1,2-dihydroxynaphthalene as Biomonitoring of Occupational Exposure to Naphthalene

1,2-dihydroxynaphthalene biological monitoring biomonitoring naphthalene occupational exposure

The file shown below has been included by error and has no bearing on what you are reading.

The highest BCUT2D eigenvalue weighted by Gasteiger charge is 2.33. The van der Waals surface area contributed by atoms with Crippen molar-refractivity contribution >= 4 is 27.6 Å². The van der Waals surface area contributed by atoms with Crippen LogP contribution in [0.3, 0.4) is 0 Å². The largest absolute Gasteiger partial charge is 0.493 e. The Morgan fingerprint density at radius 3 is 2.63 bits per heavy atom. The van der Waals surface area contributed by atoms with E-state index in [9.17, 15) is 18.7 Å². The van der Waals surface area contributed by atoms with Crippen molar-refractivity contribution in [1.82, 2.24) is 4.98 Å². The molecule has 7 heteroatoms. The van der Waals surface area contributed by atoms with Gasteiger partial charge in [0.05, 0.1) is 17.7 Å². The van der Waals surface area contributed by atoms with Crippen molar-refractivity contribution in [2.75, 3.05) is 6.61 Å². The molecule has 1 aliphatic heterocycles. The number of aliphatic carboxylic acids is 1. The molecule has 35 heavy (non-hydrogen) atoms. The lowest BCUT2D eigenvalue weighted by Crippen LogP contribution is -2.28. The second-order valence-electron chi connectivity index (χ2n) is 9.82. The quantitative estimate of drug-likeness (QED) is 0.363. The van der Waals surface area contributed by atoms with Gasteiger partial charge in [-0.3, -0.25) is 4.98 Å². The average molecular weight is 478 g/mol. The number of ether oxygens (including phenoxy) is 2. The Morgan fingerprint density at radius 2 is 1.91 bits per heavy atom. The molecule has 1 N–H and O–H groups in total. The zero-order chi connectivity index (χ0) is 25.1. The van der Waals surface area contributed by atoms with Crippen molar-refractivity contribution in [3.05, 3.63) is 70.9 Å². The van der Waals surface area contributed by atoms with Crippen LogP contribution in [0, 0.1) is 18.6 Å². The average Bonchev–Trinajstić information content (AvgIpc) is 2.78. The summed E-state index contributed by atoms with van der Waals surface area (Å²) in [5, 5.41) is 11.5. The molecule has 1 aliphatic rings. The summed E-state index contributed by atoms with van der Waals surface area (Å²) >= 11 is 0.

Introduction: Naphthalene is a chemical exposure found in various industries, including in the manufacture of phthalic anhydride, synthetic resins, lubricants, mothballs, and used as fuel additives. The exposure to naphthalene in humans has several detrimental health effects such as hemolytic anemia, kidney and liver disorders. Therefore, biological monitoring is needed as a health surveillance of naphthalene exposure. Generally, the biomonitoring examination carried out for this is naphthol in the blood. However, 1,2-dihydroxynaphthalene (1,2-DHN) is also known to be another major metabolite. Therefore, this literature review aims to determine whether 1,2-DHN can also be a reliable biomonitoring test on occupational exposure to naphthalene. Methods: PubMed, Proquest, and Google Scholar were used to conduct article searches. The articles were chosen based on predetermined inclusion and exclusion criteria. The selected articles were then critically appraised. Results: Four cross-sectional articles examining 1,2-DHN in the urine of naphthalene-exposed workers were selected and reviewed. There was a similar result from all selected articles that elevated levels of 1,2-DHN in the urine, indicating workplace exposure to naphthalene. Moreover, apart from having a strong correlation with 1- and 2-naphthol, 1,2-DHN also has a high sensitivity compared to these established metabolites. Conclusion: Based on the articles obtained, 1,2-DHN can be a reliable biological monitoring for workers exposed to naphthalene. However, further research is still needed on other industries exposed to naphthalene and is needed to ascertain the correlation between external and internal exposure to naphthalene.